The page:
Freddie Mac is a government-owned corporation that buys mortgages and packages them into mortgage-backed securities. Its official title is the Federal Home Loan Mortgage Corporation or “FHLMC.”
But what exactly is Freddie Mac and what does it do? Learn what Freddie Mac is, how it works, and how it affects investors and homeowners.
Definition and Examples of Freddie Mac
Freddie Mac is designed to help improve credit flow through the use of mortgages in the U.S. It does this by purchasing mortgage loans from lenders. And then, the lenders (banks) use the funds received from Freddie to generate new loans to more homebuyers. This creates a healthy ecosystem that is good for both homeowners and the housing market.
One way in particular that it helps both lenders and homeowners is by allowing banks to provide 30-year mortgages. Without the financial backing of Freddie Mac, it would be too risky and expensive for banks to keep loans on their books for that long.
Freddie resells the mortgage-backed securities to investors on the secondary market. This allows more investors to profit from the real estate sector. Meanwhile, Freddie uses the proceeds to buy more bank mortgages.
How Freddie Mac Works
Marc Edelstein, a senior loan officer at Ross Mortgage Corporation in Detroit, told The Balance via email that Freddie Mac plays an important role in mortgage lending, and without the entity, lending would look very different.
“The role of Freddie Mac is to provide liquidity to the mortgage market since mortgage lenders lend their own money,” Edelstein said.
Mortgage lenders don’t have an unlimited supply of money, and they need their reserves replenished if mortgage lending is to continue. So, Freddie Mac buys those loans, freeing up cash for lenders to provide mortgages to other qualified borrowers, Edelstein said.
After Freddie Mac buys mortgages from banks and other lenders, it combines similar types of mortgages into bundles called “mortgage-backed securities” and then sells shares of the bundles on the secondary market to insurance companies, pension funds, and other investors.
Freddie guarantees that the investors will receive an agreed-upon monthly payment. So, how does this work? Each month, the bank receives your mortgage payment and forwards it to Freddie Mac, which then pays its investors.
It doesn't sell all the mortgages it buys; some of them are kept as investments.
Freddie Mac’s involvement in the U.S. economy also produces another benefit. It keeps mortgage interest rates low. And when rates are low, it makes homeownership more affordable.
What It Means for Individuals
By insuring mortgages, Freddie Mac gives lenders more confidence in approving loans. This makes homeownership possible for people who may not have gotten approved without this backing.
Before the Great Depression, the private sector financed housing exclusively, and mortgage loans had down payments that were so high, they were often half of the home’s purchase price. In addition, the lenders expected the borrower to pay off the loan in 10 years or less, and there was usually a balloon payment at the end of the term.
Federal involvement (first with Fannie Mae in 1938, and later with its brother organization, Freddie Mac in 1970), helped to make loans more affordable for homeowners.
All of these actions help stimulate the housing market—which is good for individuals. A healthy housing market results in more residential construction, which leads to more jobs.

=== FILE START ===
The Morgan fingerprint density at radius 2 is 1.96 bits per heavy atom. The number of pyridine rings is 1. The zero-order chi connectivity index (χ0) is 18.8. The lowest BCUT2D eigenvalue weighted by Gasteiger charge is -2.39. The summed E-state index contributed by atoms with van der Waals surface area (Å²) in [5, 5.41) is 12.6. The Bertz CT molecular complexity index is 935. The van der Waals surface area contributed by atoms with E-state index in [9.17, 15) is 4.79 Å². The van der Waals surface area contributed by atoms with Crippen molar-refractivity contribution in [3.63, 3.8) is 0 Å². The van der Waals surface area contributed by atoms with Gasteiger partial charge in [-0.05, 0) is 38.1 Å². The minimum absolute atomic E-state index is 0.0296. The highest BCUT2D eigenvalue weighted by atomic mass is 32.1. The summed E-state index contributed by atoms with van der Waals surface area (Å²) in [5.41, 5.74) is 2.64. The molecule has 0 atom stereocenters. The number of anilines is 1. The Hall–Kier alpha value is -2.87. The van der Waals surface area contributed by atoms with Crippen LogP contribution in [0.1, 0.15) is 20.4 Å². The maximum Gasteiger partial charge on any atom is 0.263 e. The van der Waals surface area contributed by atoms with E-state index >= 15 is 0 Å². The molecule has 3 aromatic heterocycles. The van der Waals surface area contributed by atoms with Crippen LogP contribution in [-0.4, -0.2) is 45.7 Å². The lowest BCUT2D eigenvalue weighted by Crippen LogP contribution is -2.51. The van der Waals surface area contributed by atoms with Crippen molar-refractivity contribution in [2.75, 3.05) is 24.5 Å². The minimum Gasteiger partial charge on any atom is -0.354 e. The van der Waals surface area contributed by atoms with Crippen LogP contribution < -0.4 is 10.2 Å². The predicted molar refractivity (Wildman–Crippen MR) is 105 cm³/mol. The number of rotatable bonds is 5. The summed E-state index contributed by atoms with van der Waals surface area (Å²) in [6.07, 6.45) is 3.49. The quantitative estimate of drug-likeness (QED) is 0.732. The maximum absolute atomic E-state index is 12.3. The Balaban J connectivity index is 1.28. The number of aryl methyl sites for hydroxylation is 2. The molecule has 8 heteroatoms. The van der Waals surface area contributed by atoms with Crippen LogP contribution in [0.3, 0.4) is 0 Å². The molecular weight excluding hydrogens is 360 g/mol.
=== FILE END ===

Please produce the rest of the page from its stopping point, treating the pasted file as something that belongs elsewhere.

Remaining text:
While not everyone works in the housing industry, those who do are likely to benefit when it is booming. They’re more likely to purchase goods and services from other companies—including the one you may work at. In growing neighborhoods, there are more likely to be restaurants, big box stores, and other types of establishments.
Freddie Mac was created by Congress in 1970 and capitalized with a contribution of $100 million to start purchasing long-term mortgages. It was not limited to just purchasing mortgages that had been issued or guaranteed by the feds. In fact, in 1971, Freddie Mac issued the first conventional loan mortgage-backed security.
In 1989, Congress enacted the Financial Institutions Reform, Recovery, and Enforcement Act, and reorganized the corporate structure of Freddie Mac to be a for-profit corporation owned by private shareholders.
In the second half of 2007, Freddie Mac and Fannie Mae had a combined net loss of $8.7 billion.
As a result of the subprime mortgage crisis, which led to the Great Recession, Freddie Mac was unable to guarantee all of its risky loans. In 2008, Congress authorized the Treasury Department to purchase up to $200 billion in its preferred stock.
Both Freddie Mac and Fannie Mae were put into conservatorship to remain solvent. By 2012, Freddie Mac began reporting profits, and from 2008 through 2018, it reported a cumulative profit of $31.7 billion.
Even though Freddie Mac encountered some financial turbulence during the Great Recession, it has played an instrumental role in steadying the mortgage market.
“Freddie Mac and Fannie Mae provide a tremendous amount of stability in mortgage lending,” Edelstein said. “Their guidelines are published, lenders know where to find them, there is very little ambiguity in them, they are ingrained in our industry.”
- Freddie Mac makes mortgage lending less risky.
- It expands the pool of buyers by making homeownership more affordable.
- Freddie Mac creates a standardized mortgage-lending process.
- It helps to maintain a robust housing marketing.